This is an archived version of a Field of Schemes article. Comments on this page are closed. To find the current version of the article with updated comments, click here.
April 03, 2012
Minnesota governor calls new Vikings gambling deal "illegal"
So apparently now that charitable gaming interests are satisified with the Minnesota Vikings stadium bill, everybody else has started hating it. Yesterday we learned that the Vikings owners are enraged that they'd have to make up part of the shortfall if gambling money isn't enough to pay the stadium bills; today, it's Gov. Mark Dayton's turn to assert that part of the revised bill is "illegal":
Gov. Mark Dayton said he believes sports-themed tipboards are not allowed under federal law.
The constitutionality of that law is being challenged, Dayton said, but in the meantime, "it clearly is something that would not be able to be used from the beginning as an assurance to bondholders that they were going to get repaid....I just don't think it's viable."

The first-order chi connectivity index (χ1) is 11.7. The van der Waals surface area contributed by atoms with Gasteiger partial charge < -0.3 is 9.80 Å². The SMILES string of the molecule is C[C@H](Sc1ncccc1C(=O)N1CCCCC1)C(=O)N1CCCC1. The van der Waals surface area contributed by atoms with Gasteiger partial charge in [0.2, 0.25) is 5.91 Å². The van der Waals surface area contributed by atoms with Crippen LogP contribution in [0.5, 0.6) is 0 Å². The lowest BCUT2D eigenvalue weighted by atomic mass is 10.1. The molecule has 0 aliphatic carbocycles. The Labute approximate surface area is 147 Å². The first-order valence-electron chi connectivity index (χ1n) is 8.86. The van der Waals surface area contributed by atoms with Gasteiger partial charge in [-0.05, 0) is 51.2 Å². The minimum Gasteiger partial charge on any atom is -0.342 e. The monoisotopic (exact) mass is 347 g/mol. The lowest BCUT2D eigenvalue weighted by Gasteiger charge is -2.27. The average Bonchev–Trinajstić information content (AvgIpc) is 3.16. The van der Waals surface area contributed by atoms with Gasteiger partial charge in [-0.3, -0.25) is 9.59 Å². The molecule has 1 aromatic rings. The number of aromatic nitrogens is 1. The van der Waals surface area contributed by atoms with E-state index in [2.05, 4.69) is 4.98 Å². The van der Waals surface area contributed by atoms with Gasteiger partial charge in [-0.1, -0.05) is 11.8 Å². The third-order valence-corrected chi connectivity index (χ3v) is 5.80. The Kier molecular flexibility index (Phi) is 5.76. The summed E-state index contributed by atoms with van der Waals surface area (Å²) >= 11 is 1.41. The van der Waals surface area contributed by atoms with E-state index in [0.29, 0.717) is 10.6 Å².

Federal law prohibits gambling on sports except in states that were grandfathered in.
But King Wilson, executive director of Allied Charities of Minnesota, which represents charitable gaming groups, said he thinks the form of tipboards envisioned under the new plan would be legal because it's strictly based on numbers.
A player would pay and receive randomly assigned numbers. The player would win if those numbers showed up anywhere in the final score; payout would not depend on the score of a specific team.
Committee staff said the bill was written to survive legal challenge, but there was no guarantee that it would.
The tipboards are projected to bring in $16 million a year toward the stadium deal, so if those are struck down, that's a huge chunk of money that would need to be replaced. And if the Vikings refuse to accept luxury suite and ticket taxes, then that blows an even bigger hole in the stadium budget, now that charities would need to be paid $36 million a year in tax relief in exchange for them signing off on the deal.
In any case, though, the cobbled-together plan did get passed by a state house committee, so the stadium bill lives to fight another day. At this rate, though, it looks like it's going to be fighting on multiple fronts, and we know how well that usually turns out.